This has significant meaning for how we are to approach the “Serpent”, in particular in how we determine who this being was and why Eve is not depicted as being surprised when this being conversed with her. When the approach is taken that God, the angelic realm, and man communed and communicated with one another in the Garden, things begin to fall into place. Furthermore, we see this same reality taking place in eternity future as noted in Revelation and other instances in Scripture that speak of what things will be like when God restores creation, relationships, and when God once again physical dwells with His people in the new heavens and new earth.
Since the Garden of Eden was the location from where God operated and since there was no veil at that time between the “heavenly” and the “earthly”, we can then move to assessing the issue of the conversation between the “Serpent” and Eve. Returning to Ezekiel 28, we see a clear picture and description of an angelic being. This was no ordinary angelic being; however, as evidenced by how this being is described by God. This particular being was created by God to serve Him and to perform a specific purpose, one perhaps that is often overlooked and that very much impacts how we understand what was taking place in Genesis 3. That purpose is one of covering. This cherub, this “right hand angel of God” so to speak, was created by God to cover.
What does this idea of covering mean? The Hebrew word translated as covering is cakak. It connotes the idea of something that is woven along the lines of fine woven fabric. Cakak also has the meaning of protecting or giving cover to something. This means the angelic being spoken of in Ezekiel 28 was given the role by God of providing protection and giving cover to something. What that something is perhaps is speculation, but let’s speculate based on the information we have in Scripture. This being is stated to have been in the Garden of Eden and it was his pride that ultimately was his downfall. What created being has this description throughout Scripture? Our long-standing enemy known as Satan, Lucifer, the Devil, etc.
This being served in the throne room of God as evidenced by the statement in Ezekiel 28:15, that of “You walked back and forth in the midst of fiery stones”. Fiery stones is another word picture of where the abode of God was located as evidenced by the many times fire is associated with where God is present. Looking back to our discussion of the Garden of Eden, this means this being, the “Serpent” served God and provided a covering for what God had created. We can make the assumption then that he swelled with pride and rebelled against God perhaps for the purpose of desiring the creation to worship him instead of God.
We can also make the assertion that Adam and Eve would have been quite familiar with the “Serpent” given his role and given the reality of what took place in the Garden of Eden at that time, specifically with the throne of God being at that location for all the reasons discussed thus far. Furthermore, if we take this concept of covering and the service of the “Serpent” in the throne of God, Adam and Eve would have also been familiar with the role God had given the “Serpent” as the covering cherub. When we look at the conversation Eve had with the “Serpent”, we do not see shock at a talking snake from the animal kingdom. Instead, we see a conversation between two individuals who were familiar with each other. We also see trust being given by Eve to the words of the “Serpent” which makes his approach all the more insidious. He was entrusted by God with the role of the covering cherub. Adam and Eve knew this and thus mistakenly placed their trust that what the “Serpent” was telling them was true. Now Adam and Eve also knew what God had told them; however, they fell for the lies of the “Serpent” leading to the entrance of sin into the created realm.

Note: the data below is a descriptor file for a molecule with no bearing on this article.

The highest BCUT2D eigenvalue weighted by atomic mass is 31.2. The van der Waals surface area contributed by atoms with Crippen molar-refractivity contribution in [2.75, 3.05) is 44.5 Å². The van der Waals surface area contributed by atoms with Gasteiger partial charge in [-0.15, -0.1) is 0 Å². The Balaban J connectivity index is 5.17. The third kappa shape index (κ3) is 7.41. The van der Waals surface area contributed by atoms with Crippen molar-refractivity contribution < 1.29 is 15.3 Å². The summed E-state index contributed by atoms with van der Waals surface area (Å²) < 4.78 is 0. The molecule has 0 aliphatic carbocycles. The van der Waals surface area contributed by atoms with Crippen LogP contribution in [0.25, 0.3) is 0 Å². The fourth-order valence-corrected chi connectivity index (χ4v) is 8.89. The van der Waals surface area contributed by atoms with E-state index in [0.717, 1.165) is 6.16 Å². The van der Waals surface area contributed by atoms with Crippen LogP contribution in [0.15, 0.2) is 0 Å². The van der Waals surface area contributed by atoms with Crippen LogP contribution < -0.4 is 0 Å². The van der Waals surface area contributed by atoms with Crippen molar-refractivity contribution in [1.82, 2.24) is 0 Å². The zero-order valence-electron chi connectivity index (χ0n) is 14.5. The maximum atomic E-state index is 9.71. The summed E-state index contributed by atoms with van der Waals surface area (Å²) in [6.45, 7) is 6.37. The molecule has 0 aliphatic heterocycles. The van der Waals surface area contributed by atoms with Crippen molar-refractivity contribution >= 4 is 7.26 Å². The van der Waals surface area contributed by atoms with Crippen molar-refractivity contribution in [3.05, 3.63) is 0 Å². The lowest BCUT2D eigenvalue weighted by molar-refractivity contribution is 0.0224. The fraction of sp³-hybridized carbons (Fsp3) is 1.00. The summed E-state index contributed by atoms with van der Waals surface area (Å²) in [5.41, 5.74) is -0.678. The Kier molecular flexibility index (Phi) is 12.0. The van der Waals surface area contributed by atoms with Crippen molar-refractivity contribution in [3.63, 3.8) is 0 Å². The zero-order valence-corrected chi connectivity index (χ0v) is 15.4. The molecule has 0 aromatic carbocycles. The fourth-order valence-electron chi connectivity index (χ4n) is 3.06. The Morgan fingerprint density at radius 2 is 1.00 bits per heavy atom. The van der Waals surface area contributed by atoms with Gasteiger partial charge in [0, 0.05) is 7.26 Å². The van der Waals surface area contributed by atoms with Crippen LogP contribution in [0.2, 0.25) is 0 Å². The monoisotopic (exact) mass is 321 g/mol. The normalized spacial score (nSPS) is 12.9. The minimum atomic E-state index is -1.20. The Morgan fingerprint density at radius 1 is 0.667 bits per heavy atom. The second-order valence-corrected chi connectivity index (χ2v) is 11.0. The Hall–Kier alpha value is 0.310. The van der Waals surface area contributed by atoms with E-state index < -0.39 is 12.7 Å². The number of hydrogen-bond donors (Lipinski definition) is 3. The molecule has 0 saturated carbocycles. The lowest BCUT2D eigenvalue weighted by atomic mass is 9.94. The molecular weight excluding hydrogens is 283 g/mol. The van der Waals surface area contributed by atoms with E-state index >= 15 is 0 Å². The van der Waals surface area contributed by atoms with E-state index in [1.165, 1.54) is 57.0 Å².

The idea of a talking snake or a possessed snake is quite frankly nothing more than the wild imagination of artists and those who have not made the necessary connections we have explored. This “Serpent” in the Garden was the anointed covering cherub, the one whose pride resulted in rebellion against God and the desire to destroy what God had created by deceiving Adam and Eve. The aptly named “Serpent” is the nachash, the “light-bearer” (Is. 14:12) who attempted to usurp his God given role and authority. As noted in Isaiah 14:15, instead of rising to replace God, he was instead “brought down to Sheol, to the lowest depths of the Pit.” He was cast down to the dust, the very thing man walks upon.
Talking snake or covering cherub who served God in the Garden of Eden and a being Adam and Eve knew and likely conversed with who attempted to destroy what God had created? The choice based on the biblical evidence is clearly the latter. Yet another valuable lesson learned from the Garden.
Michael Heiser, The Unseen Realm (Bellingham: Lexham Press, 2015), 46-47.
Michael lives in Belleville, IL, a suburb of St. Louis, MO with his wife Erica, adopted daughter Alissa, two cats Molly and Sweetie Pie and horse Beckham. After spending eight years in the United States Navy as a Yeoman, he has been employed for the past ten years by the National Geospatial-Intelligence Agency (NGA) where he oversees advanced educational programs. Michael holds a Bachelor of Science degree in Religion (Biblical Studies) from Liberty University and is currently closing in on completing a Master of Arts in Religion (Biblical Studies) from Liberty Baptist Theological Seminary. He is an avid reader and blogger.